Zenit 2 Hulk 70', Semak 72'
Philippe Coutinho and Daniel Sturridge were cup-tied, their former clubs both in the Europa League knockout stages, but that didn't stop Brendan Rodgers running out very strong eleven as Liverpool headed to St. Petersburg to kick off the round of 32. Aside from a night off for Lucas and Daniel Agger, in fact, it might have been the strongest starting eleven available to the Liverpool manager. As such, the end result can only be classed a crushing disappointment.
The strong lineup was a signal Rodgers was approaching Thursday night's match on the chilly, chewed up Petrovski Stadium turf seeking the win rather than looking to stymie Zenit with an eye to next week's return leg at Anfield and a league match against Swansea on Sunday. And for a time, it looked like his ambitious selection might put Liverpool in control of the tie. Yet in the end, missed chances and the inevitable sucker punch by their opponents spoiled those hopes.
Both sides came out firing, and Pepe Reina was forced to make a strong stop in the first minute to deny a Zenit goal off a well-worked corner while Liverpool's defenders stood as statues. Seconds later, Liverpool showed they could create chances just as well as Zenit when Glen Johnson played Luis Suarez clear. Some fancy footwork took him beyond the last defender, but his shot slipped just past the far post.
The chances kept coming. Four minutes in, Hulk was given space and fired a hard shot that was headed for the bottom corner. Reina was again equal to the task, palming the effort just wide. Unfortunately for Joe Allen—who deserved much of the blame for the room Hulk found—it was a sequence that would mark the start of an evening to forget as the midfielder looked a step off the pace and frequently drifted away from his defensive zone.
It didn't take long, though, for Liverpool to work another golden opportunity of their own when Nicolas Lombaerts passed the ball straight to Suarez. The striker was soon clear on goal, and Malafeev charged. Rather than looking to chip the keeper, Suarez touched the ball around him. But his touch was heavy and it gave Zenit's defence the chance to recover.
Late on in the half, Suarez missed another fantastic opportunity to score when Raheem Sterling put it on a plate for him at the edge of the goalkeeper's six-yard box. Somehow, with the entire goal gaping in front of him, Suarez managed to bobble the shot wide. The whistle blew with Liverpool having had the better chances though Zenit had edged the run of play, and though the even scoreline was likely fair, it was hard to understand how neither side had scored.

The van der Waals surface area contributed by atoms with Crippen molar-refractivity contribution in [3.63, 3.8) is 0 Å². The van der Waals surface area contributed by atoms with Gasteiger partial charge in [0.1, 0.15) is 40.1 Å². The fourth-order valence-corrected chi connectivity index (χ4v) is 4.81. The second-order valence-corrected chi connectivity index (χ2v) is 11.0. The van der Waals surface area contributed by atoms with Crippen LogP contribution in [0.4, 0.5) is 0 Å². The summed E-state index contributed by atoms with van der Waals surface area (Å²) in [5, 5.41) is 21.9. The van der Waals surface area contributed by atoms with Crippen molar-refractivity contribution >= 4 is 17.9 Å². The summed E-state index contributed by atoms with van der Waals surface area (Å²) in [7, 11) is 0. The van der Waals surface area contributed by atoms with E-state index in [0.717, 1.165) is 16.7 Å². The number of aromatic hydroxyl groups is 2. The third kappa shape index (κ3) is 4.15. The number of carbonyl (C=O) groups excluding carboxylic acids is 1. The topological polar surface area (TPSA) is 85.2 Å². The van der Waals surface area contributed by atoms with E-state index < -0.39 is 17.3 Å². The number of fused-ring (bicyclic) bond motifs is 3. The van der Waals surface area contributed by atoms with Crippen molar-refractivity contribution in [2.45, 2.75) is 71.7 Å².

Liverpool were by far the stronger of the two sides when the second half kicked off, and ten minutes in the visitors had yet another chance to go ahead when Glen Johnson split the defence and nearly scored after carrying the ball from deep in his own end. Meanwhile on the other side of the pitch, Hulk was regularly outmuscled by Jose Enrique as both of Liverpool's fullbacks answered doubts raised by poor performances against West Brom.
Then, just shy of 60 minutes, Suarez curled the ball just wide of the post from the edge of the box after a Liverpool counter carved Zenit apart, and though Liverpool continued to take the game to the hosts, there was a growing sense the visitors would pay for their profligacy. And so in the end it seemed almost inevitable when Zenit were the ones who finally broke the deadlock in the 69th minute thanks to Liverpool's defence and midfield again giving Hulk too much space in the middle of the park.
Hulk's night had until then been a largely indifferent one, but this time around the Brazilian's hammer-blow from 25 yards flew past Reina and into the top corner. Two minutes later, Sergi Semak picked up a low cross at the back post and made it 2-0. Liverpool's defence had again been caught napping, and a match they should have been ahead in was suddenly heading towards a final scoreline that would nearly put the tie out of reach.
Liverpool needed to push for a goal without conceding again to keep any realistic hope of advancing alive, a situation that prompted Rodgers to bring Lucas off the bench to free up the midfielders and fullbacks to join the attack, but in the end it wasn't enough to change the scoreline. Despite a strong—at times even dominating—night, Liverpool now head home two goals down and without an away goal. It's a scoreline that all but ends their hopes of silverware this season. It also all but rules out a return to any European competition next year.
It's too early to call the Brendan Rodgers era a failure, but sitting in ninth with the season more than two-thirds done, on the edge of falling out of their final cup competition, and with Europe slipping out of reach it's not unfair to suggest that where the club is today isn't where anybody hoped it would be when the season started.